Recent housing price deterioration along with auction clearance rates dropping in major cities has brought some “would-be home buyers” back into the property market. It remains to be seen what the recent interest rate cut will achieve.
The risk for those entering a falling market is the temptation to consider that a bargain is being had – then doing without “Due Diligence” property assessments.
The temptation to buy “subject to” – pushed hard by many real estate agents – leaves purchasers in a predicament. Unless the property assessment occurs within the statutory “cooling off” period, it is very difficult to pull out of a Contract of Sale regardless whether a miriad of shortcomings are uncovered.
The alternative is to risk the cost of a property assessment (frequently combined with a timber pest inspection) well before an offer is made – thereby enhancing the opportunity to negotiate an improved sale price if a private sale is in play.
In cases of auctions, the cost of property assessments can mount up – but can still be handsomely justified by not being lulled into a sale that stretches the purchaser’s purse stings. A ‘Do-It-Yourself Guide’ is available on the Archicentre Australia website.
Dispassionate assessment is a vital component of the property acquisition process and it is important that intending purchasers make the most of the opportunity, according to Archicentre Australia.
Whether it be via an open house or an assessment arranged through the selling agent, effective use must be made of the available time, says Peter Georgiev, director of the national architect’s advisory service.
“With time generally restricted, it is important to know what you are looking for,” he said.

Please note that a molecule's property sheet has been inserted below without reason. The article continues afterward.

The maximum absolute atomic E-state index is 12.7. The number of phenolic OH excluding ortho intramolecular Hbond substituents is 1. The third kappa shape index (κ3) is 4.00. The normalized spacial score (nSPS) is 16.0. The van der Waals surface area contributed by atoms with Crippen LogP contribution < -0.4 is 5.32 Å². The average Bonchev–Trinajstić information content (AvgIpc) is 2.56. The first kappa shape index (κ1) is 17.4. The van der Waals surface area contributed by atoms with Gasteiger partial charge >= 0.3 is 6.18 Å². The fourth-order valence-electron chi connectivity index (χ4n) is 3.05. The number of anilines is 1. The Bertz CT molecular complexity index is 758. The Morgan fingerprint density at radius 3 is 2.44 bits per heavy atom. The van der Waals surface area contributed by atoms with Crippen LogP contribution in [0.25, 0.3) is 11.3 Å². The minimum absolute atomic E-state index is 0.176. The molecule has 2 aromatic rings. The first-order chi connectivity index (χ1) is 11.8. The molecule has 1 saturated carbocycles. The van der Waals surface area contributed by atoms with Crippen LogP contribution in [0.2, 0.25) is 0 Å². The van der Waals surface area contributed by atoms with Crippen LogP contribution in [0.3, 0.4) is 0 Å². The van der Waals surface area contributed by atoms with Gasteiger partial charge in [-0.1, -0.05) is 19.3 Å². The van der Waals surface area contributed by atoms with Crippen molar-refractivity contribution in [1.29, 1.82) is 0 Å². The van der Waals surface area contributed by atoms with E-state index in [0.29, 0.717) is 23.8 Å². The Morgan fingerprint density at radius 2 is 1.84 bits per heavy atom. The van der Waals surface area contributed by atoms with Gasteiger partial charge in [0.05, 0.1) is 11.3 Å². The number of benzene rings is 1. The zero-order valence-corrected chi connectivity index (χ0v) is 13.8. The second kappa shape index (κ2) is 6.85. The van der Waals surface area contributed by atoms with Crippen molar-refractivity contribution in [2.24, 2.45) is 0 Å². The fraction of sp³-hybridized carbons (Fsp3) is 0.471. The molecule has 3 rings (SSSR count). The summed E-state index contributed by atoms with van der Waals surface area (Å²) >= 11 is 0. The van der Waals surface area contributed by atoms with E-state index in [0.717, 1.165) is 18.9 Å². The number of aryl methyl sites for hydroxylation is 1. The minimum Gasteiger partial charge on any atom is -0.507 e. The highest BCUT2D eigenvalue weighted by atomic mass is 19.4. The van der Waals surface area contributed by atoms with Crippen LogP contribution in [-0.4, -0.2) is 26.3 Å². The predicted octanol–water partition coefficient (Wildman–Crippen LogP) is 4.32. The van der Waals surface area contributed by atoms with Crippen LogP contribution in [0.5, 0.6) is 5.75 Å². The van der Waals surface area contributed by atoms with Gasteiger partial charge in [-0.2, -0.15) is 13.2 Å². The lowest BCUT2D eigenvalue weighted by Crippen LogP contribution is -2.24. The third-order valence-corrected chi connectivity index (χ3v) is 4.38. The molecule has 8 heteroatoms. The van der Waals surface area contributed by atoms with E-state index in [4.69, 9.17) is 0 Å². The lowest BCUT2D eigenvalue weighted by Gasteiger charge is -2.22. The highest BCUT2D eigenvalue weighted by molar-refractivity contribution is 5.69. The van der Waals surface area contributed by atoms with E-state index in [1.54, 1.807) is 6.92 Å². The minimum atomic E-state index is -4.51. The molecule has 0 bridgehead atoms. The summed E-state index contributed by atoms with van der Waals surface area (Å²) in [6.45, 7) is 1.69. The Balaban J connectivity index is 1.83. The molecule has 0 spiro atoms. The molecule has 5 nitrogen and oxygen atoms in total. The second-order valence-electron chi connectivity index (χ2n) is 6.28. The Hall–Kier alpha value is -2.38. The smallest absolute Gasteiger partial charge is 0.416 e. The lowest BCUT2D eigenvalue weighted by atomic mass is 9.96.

“In this regard professional advice can be obtained beforehand to comprehend what you should look for and professional assistance should be sought after assessment, paticularly if you have any areas of concern.”
As well as building defects, important matters to consider are the functional layout of a home and how well it is endowed with natural light – and moreover its solar orientation.
“Functionality can depend on the era of construction. Older properties tend to concentrate many of the services at the rear and this can block living spaces from whatever rear yard there may be.
“Look for reasonable separation between sleeping areas and living areas with service rooms between them.
“Architects can advise on these factors and others as a means of explaining opportunities,” Peter Georgiev says.
The Archicentre Australia website – www.archicentreaustralia.com.au – contains information about what to look for during a property assessment – see the ‘Resources’ section as well as the ‘Working with your Architect’ document.
For more information go to www.archicentreaustralia.com.au
This media release has been written and distributed by:
Peter Georgiev, Director
Level 1, 9 Strathalbyn Street,
Kew East, VICTORIA, 3102
Phone: 1300 13 45 13 | 03 9859 9950